Yrjö Lorenzo Lindegren (13 August 1900 – 12 November 1952) was a Finnish architect. He was born in Tampere and died in Helsinki. He graduated as an architect in 1925 from the Helsinki University of Technology, and set up his own office later the same year.
Lindegren's best-known work is the Helsinki Olympic Stadium, which he designed together with Toivo Jäntti in the early 1930s. After the 1940 Summer Olympics in Helsinki were cancelled due to the Second World War, he ended up competing in the Olympics himself before his stadium was used for the Games. He won the Olympic gold medal in the town planning category of architecture at the 1948 Summer Olympics in London.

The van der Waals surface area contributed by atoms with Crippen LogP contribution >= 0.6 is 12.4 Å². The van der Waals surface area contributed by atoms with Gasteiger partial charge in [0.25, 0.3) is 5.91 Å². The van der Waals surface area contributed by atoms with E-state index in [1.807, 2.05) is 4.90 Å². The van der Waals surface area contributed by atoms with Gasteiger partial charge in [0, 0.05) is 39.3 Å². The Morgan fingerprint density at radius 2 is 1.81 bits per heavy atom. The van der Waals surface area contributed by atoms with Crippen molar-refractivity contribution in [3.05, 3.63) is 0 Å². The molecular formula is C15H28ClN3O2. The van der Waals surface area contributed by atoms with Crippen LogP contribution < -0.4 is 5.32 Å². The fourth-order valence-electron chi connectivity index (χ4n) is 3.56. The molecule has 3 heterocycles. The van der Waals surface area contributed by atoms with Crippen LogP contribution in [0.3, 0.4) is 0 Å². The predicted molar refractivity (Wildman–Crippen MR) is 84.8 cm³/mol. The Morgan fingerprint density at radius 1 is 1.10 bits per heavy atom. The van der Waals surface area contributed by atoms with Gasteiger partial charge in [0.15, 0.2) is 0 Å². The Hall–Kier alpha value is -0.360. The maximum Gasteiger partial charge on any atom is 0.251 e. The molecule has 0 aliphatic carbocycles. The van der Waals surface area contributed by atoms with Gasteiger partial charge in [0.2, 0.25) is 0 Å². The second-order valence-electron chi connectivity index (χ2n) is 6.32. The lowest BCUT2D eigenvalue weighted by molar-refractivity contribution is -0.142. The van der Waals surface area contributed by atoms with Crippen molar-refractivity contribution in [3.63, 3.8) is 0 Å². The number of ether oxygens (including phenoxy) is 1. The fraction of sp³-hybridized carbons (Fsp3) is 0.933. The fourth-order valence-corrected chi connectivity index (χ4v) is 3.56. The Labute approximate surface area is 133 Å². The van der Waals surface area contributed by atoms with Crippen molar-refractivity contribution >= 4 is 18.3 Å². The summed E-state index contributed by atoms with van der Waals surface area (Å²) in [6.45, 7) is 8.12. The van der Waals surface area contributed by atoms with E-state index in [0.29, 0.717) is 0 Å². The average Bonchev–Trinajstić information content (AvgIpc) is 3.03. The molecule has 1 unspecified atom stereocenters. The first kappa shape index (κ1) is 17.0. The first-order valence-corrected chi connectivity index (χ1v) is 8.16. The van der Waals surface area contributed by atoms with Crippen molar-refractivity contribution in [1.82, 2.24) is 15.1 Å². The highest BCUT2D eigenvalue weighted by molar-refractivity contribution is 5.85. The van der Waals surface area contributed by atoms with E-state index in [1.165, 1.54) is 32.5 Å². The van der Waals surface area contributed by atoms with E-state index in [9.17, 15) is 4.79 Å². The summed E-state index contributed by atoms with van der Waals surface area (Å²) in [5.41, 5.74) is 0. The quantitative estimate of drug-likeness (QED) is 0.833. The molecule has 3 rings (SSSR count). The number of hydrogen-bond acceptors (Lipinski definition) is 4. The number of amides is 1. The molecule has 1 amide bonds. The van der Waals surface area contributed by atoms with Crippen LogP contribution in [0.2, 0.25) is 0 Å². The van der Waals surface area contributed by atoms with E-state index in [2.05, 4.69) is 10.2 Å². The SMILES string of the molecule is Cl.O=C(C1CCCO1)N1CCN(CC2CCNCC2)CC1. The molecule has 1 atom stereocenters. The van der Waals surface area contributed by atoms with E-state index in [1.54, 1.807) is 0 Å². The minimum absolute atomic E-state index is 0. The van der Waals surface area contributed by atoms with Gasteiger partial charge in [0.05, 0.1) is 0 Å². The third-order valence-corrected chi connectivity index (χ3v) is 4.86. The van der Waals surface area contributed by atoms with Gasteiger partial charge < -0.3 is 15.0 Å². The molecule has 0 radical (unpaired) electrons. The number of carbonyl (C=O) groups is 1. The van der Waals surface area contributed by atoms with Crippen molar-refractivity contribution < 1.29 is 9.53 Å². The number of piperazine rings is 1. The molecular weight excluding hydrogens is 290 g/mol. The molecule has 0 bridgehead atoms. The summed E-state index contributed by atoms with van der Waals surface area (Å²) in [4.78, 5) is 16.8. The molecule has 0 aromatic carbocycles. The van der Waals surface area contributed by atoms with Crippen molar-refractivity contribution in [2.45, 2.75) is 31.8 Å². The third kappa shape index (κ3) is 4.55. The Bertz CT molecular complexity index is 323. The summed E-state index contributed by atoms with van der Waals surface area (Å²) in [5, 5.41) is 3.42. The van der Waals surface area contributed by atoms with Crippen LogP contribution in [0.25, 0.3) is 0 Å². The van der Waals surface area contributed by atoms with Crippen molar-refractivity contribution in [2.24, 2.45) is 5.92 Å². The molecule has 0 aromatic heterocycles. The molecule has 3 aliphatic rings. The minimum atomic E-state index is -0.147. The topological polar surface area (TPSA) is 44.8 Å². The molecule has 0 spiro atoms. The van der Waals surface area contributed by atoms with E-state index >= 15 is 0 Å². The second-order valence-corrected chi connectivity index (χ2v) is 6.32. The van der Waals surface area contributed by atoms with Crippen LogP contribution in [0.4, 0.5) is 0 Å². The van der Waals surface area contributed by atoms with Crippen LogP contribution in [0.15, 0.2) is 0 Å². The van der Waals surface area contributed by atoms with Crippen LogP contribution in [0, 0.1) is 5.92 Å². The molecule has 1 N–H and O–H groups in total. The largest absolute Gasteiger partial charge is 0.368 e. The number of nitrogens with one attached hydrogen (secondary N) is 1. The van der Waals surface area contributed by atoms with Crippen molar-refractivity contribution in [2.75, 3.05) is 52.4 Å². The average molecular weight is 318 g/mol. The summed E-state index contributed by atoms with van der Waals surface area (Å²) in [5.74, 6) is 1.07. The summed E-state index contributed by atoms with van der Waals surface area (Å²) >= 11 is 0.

Lindegren won the Grand Prix in architecture at the 1937 World's Fair in Paris, France. In the mid-1940s, he worked together with Alvar Aalto and Viljo Revell, making several community plans for the post-World War II Finland. He died in 1952, shortly after he became a professor and the 1952 Summer Olympics were held at the Helsinki Olympic Stadium.
All our texts and many of our images appear under the Creative Commons Attribution Share-Alike License (CC BY-SA). All our content is written and edited by our community.